I give up.
I can no longer lie and say that I understand the pet industry. I can't. It's too hard.
There are so many things in life that I can't quite comprehend: yogurt as a trend, paying over $100 for dirty jeans, how Amy Winehouse is still alive, why Peter Cook cheated on Christie Brinkley and now...the pet industry altogether.
They've finally made a board game for cats.
Last month, Darf Inc. released Catfeats, along with three other pet products. Darf founder Denise Rothman wondered if cats were considered lazy because "we don't focus on them enough" and thought that there might be others out there looking to improve their cat's behavior. So she made Catfeats, a board game for cats and their owners.
And for good reason: to make cats more obedient and fun.
Good. Because for years, I haven't really understood cats. They lie around, they cost you money, they leave whenever they want and you still have to beg for their love. It's like dating someone who thinks she's better than you. Now, if they started playing Risk and Scrabble, I could see the value in having a cat hanging out in my living room, maybe asking me about my day.
However, I suppose that Catfeats will have to do...for now.
And, apparently, Rothman has heard the whole "cats are lazy" speech before. "My husband said, 'You can't do that with cats,'" recalls Rothman, who found online videos of cat tricks to prove to her husband that she could. Rothman's 18-year-old cat can shake hands, so there may actually be some hope for cats with this board game.
How to play Catfeats: You roll a paw print dice, pick a matching paw print card, get your cat to do the activity, enter your score and the first player to score 30 wins. Any combination of 1-4 people and 1-4 cats can play.
Rothman, 56, founded the company in 2006 while working as a marketing and design manager at a high tech company. She spent 2006 and early 2007 developing her ideas. She quit her job and used her stock options to start Darf, and in September 2007, she released Funagle and Do You Mind?, two board games for owners to play with their dogs.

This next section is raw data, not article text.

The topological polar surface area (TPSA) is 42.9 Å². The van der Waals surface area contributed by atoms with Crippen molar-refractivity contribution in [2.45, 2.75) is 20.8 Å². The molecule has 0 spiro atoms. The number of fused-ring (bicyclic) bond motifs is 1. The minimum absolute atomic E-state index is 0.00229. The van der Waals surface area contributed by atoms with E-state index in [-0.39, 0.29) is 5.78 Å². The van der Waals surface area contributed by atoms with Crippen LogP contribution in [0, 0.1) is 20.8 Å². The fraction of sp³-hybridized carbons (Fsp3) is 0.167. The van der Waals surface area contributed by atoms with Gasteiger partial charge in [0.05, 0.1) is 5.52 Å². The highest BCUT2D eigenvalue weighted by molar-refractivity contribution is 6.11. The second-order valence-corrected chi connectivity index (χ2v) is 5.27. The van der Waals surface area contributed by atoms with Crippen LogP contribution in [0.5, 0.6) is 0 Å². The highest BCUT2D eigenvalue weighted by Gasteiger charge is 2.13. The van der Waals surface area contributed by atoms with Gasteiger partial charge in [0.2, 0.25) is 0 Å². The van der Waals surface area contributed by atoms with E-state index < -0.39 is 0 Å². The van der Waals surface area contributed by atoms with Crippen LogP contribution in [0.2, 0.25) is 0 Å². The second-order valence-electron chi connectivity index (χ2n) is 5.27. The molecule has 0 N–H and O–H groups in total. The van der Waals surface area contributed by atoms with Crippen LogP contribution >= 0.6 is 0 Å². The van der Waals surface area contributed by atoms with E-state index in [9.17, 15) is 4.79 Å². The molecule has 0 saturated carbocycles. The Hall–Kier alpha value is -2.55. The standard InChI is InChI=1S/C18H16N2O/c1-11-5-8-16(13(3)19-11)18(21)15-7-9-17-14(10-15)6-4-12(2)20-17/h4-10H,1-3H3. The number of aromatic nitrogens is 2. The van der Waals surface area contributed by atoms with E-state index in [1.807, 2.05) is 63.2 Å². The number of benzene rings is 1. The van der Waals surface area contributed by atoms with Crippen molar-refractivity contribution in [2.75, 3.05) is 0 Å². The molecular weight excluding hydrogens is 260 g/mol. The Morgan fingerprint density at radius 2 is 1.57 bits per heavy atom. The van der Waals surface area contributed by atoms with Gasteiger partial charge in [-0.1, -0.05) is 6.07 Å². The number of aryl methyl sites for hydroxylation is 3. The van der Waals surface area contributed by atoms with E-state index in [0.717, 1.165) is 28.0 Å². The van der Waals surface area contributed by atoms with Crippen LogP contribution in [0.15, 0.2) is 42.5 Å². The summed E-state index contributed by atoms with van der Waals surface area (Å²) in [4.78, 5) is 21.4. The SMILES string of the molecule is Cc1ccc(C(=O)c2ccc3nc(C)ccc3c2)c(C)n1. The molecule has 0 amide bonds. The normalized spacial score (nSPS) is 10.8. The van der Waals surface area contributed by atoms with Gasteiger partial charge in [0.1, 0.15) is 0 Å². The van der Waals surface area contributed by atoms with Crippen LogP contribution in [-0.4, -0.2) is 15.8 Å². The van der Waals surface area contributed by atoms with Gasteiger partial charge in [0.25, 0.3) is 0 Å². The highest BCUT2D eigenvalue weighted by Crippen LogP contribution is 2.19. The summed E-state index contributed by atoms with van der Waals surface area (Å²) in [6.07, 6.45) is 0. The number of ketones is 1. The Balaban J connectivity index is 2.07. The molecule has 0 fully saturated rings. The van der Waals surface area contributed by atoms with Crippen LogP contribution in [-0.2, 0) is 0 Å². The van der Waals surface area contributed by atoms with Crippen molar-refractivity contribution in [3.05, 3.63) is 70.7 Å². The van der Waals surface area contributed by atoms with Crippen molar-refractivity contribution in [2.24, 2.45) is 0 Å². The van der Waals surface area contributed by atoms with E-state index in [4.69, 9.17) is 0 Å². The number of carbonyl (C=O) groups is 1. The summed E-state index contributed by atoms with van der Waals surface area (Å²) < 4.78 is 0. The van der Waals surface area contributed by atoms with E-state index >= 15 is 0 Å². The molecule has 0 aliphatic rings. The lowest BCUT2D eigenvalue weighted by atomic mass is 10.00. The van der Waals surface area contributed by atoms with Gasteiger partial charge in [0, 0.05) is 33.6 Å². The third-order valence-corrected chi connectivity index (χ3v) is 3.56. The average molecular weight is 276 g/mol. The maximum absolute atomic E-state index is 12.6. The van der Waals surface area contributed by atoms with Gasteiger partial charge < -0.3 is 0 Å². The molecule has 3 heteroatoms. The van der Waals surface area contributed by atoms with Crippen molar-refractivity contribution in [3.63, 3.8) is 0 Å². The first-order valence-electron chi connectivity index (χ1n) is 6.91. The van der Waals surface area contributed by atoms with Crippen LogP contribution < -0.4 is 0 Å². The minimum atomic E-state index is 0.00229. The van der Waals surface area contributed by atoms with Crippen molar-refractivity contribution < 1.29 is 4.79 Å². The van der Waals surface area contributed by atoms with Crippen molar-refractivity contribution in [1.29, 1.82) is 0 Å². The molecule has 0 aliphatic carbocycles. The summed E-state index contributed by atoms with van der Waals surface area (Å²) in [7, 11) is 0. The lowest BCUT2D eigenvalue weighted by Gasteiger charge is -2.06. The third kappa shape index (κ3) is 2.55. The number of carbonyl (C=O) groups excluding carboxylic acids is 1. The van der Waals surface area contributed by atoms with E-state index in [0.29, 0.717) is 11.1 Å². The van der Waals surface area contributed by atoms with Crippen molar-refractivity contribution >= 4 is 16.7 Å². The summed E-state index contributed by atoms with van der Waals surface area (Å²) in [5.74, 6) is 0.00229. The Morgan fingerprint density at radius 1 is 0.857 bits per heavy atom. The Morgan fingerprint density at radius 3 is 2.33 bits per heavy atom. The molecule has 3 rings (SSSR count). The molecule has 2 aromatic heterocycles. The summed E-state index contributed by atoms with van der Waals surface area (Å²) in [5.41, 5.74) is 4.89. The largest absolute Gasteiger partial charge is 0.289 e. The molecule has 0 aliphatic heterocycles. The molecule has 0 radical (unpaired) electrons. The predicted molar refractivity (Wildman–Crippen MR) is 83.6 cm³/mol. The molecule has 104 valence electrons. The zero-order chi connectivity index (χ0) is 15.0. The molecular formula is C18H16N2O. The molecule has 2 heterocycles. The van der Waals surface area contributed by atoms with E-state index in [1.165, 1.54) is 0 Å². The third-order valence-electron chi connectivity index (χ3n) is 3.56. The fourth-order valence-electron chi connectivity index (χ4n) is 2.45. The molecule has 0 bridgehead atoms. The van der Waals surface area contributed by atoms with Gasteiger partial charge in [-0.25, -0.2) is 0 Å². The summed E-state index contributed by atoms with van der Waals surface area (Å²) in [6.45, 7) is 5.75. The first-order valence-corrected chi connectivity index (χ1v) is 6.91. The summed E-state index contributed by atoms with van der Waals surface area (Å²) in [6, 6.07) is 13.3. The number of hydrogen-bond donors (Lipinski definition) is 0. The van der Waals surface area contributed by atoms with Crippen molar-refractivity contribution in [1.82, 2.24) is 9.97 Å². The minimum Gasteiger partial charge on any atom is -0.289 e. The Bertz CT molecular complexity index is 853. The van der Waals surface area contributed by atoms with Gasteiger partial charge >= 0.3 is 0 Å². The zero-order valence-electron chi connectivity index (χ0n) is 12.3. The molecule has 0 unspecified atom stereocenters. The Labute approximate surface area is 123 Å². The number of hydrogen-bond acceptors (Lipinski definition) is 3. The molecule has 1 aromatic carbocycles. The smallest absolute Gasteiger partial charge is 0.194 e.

"I sent out a press release [for Funagle] and ended up with over 100 articles written, TV features and radio shows about the game. That drove a lot of buyers to our website," recalls Rothman. "I also sent out direct mail pieces to target retaillers."
Rothman then went bigger. "We went to the Nationa Pet Trade Show this October and made connections with some manufacturer's representatives," says Rothman. "We have a distributor in Belgium and are in the process of establishing one in Australia."
Now, even though most of Darf's products are dog-oriented, it's the cat board game that gets me. Dogs just seem to be better about manners. And cats...not so much, in my experience. When I was a teenager, I was trying to hold my cousin's cat, but it scratched my face and jumped out a window. The family dog licked my wounds, nursing me back to health. So, I admit there may be a bias here.
But the point remains: a fun way to make cats more obedient seems like an industry in itself.
Rothman says that she can train her cats to be obedient, as she and her board game uses the theory of Pavlov's Dog (association of rewards for behavior). "[I] previously was taught to jerk dogs around with the leash and then say 'good dog' when the dog did the task right," says Rothman. "But, in my new classes, we were taught to gesture, name a trick and use treats to get the dogs to perform the tasks. In other words, we set the dog up for doing something right and rewarded them."
In fact, Rothman has already trained her two cats, Paisley and Oprah, to be more obedient just using turkey jerky and tuna oil. If cats can be trained to be obedient through games, then there has to be other entrepreneurial opportunities involving cats that may have been overlooked.
Dogs may have been hogging the pet industry and Darf may have something here.
OK, yes, I made that last one up. Pettysburg doesn't exist...yet.
But maybe it's time for me to reconsider the pet industry.
Sixty-three percent of U.S. households own a pet, which equates to 71.1 million homes, according to the American Pet Products Association. And, according to the APPA's National Pet Owners Survey, Americans will spend an estimated total of $43.4 billion on their pets.
Rothman expects big sales for Darf at Christmas, around the time that I'll start seeing dogs in Santa costumes and begin rethinking this whole damn industry all over again.